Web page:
Why do MRI machines cost so much to shut off?


Why do MRI machines cost so much to shut off?

In: Other

You need liquid helium cooling to keep the magnets working. The only way to shut the MRI machine off is to flush the helium. And then you need to pump in new helium to be able to start it again. That’s not particularly cheap.

In addition to the helium issue, there is also the expense of re-calibrating it which requires some very special nerds and is a fairly extensive process.

Because you’re talking about high-field or superconducting MRI — the biggest cost isn’t the helium, the turning off / on, but the lost productivity with people twiddling their thumbs for the 5 hours it takes to turn the thing off and on again. Also to charge up the magnet requires more energy than to maintain the superconductive state.

This could be made much easier and cheaper if we used low-field or non-superconducting magnets, which can be turned off within 30 minutes, require no liquid coolant, use far less power and overall are just much more user friendly.

So basically the magnetic field from the MRI comes from a huge current in the superconducting wires inside a liquid helium bath. The superconducting wires are special in that below a certain temperature, they can flow the current without resistance. Normally, because the current is so large, you want to slowly put it in or take it out, because if you do it too fast, it’s too “turbulent” for the current to flow without resistance. This heats up the wires and causes a runaway effect, which will boil off the liquid helium. In an emergency, you can’t do it slowly, so a lot of the liquid helium is blown off. For regular maintenance, you can take the current out slowly and the liquid helium is not wasted.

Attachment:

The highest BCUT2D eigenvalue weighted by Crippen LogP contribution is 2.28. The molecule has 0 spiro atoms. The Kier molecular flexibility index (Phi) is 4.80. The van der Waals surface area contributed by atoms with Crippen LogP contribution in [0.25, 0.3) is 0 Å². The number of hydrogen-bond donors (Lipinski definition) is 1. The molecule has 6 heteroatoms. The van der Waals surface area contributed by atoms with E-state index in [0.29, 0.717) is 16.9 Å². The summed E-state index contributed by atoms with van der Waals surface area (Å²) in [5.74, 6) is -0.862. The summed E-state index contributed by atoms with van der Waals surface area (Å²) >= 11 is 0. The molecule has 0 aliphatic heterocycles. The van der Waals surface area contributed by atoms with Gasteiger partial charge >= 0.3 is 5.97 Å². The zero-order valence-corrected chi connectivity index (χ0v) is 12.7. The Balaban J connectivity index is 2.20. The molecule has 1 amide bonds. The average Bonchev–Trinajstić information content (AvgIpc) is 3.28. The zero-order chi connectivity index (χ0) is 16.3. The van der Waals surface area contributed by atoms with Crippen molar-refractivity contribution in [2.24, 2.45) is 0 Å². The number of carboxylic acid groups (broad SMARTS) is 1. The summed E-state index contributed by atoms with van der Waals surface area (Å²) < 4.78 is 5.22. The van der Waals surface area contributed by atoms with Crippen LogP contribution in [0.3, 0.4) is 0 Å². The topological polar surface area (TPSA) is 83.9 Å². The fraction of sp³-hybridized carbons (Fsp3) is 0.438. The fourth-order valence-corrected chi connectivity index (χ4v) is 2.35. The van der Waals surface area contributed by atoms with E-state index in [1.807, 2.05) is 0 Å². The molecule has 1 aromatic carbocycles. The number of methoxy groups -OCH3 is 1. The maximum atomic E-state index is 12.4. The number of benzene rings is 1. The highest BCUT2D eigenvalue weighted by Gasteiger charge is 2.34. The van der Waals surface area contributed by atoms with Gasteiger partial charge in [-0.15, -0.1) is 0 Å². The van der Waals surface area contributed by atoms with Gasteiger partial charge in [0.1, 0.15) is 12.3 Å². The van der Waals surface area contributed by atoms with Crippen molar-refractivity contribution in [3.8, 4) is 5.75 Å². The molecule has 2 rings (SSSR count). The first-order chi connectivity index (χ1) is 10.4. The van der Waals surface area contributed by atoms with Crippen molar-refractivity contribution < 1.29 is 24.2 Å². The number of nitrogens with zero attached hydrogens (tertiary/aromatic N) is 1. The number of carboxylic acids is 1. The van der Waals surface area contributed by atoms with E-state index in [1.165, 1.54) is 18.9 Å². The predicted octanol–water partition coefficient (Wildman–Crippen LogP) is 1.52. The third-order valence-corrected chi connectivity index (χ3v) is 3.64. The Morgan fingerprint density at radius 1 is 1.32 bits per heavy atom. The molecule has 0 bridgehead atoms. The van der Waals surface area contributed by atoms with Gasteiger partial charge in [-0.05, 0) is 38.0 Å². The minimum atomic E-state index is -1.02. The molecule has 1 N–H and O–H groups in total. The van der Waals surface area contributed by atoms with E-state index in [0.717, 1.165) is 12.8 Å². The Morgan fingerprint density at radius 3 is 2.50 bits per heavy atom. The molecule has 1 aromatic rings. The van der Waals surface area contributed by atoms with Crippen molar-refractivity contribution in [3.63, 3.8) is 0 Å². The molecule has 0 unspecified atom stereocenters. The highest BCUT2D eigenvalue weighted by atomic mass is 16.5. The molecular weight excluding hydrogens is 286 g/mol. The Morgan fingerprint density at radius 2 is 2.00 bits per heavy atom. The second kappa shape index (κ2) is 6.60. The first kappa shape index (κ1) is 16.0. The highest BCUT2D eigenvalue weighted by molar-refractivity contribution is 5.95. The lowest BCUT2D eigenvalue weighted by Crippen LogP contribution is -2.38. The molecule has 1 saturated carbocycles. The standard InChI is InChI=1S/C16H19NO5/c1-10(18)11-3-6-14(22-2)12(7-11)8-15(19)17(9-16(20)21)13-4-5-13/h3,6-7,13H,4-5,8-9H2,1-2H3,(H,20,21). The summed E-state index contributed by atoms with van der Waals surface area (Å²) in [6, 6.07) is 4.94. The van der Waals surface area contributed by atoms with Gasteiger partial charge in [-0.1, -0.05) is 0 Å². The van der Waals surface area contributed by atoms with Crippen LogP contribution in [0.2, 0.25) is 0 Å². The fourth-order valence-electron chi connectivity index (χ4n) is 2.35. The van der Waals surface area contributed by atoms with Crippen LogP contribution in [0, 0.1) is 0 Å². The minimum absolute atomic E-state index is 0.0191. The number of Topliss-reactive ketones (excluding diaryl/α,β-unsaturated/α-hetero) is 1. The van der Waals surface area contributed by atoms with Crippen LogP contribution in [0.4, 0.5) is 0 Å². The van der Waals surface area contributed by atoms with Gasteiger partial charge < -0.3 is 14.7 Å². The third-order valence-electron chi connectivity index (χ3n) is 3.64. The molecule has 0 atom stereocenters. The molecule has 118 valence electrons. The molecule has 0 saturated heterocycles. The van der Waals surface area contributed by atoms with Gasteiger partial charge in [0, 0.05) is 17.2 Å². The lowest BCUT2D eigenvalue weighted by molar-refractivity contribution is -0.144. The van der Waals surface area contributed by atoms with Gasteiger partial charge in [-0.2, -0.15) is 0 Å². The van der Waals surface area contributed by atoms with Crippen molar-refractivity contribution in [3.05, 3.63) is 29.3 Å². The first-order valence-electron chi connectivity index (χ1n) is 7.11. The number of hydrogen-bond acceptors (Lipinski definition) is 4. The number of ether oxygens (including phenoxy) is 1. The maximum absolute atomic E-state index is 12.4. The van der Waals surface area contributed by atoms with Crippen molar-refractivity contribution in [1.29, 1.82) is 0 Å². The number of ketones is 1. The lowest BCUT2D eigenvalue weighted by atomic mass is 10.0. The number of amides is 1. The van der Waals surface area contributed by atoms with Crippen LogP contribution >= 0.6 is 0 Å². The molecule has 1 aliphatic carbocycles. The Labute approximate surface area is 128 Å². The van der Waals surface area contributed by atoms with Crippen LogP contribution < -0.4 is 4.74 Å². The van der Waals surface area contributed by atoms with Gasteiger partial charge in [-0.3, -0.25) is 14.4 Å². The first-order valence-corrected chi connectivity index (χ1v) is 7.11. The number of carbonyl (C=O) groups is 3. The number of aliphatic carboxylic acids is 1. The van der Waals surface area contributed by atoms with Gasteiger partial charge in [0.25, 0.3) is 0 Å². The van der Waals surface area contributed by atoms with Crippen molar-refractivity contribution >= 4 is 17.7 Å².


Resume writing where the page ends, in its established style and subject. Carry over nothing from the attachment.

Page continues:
Normally, you can collect the helium flowing out and recycle it, but in an emergency, a lot of liquid is turned into gas and takes up a lot of room, so the pumps can’t collect all of it and most of the gas is relieved to atmosphere.

By the way, just to give an idea of the cost of helium. I work in lab settings not hospital so maybe the prices are slightly off. But 100L liquid helium costs about $1500 plus shipping and handling. Typical MRI machines holds 1700L liquid helium. So each emergency quench will cost $25K in just liquid helium, plus shipping and machine maintenance.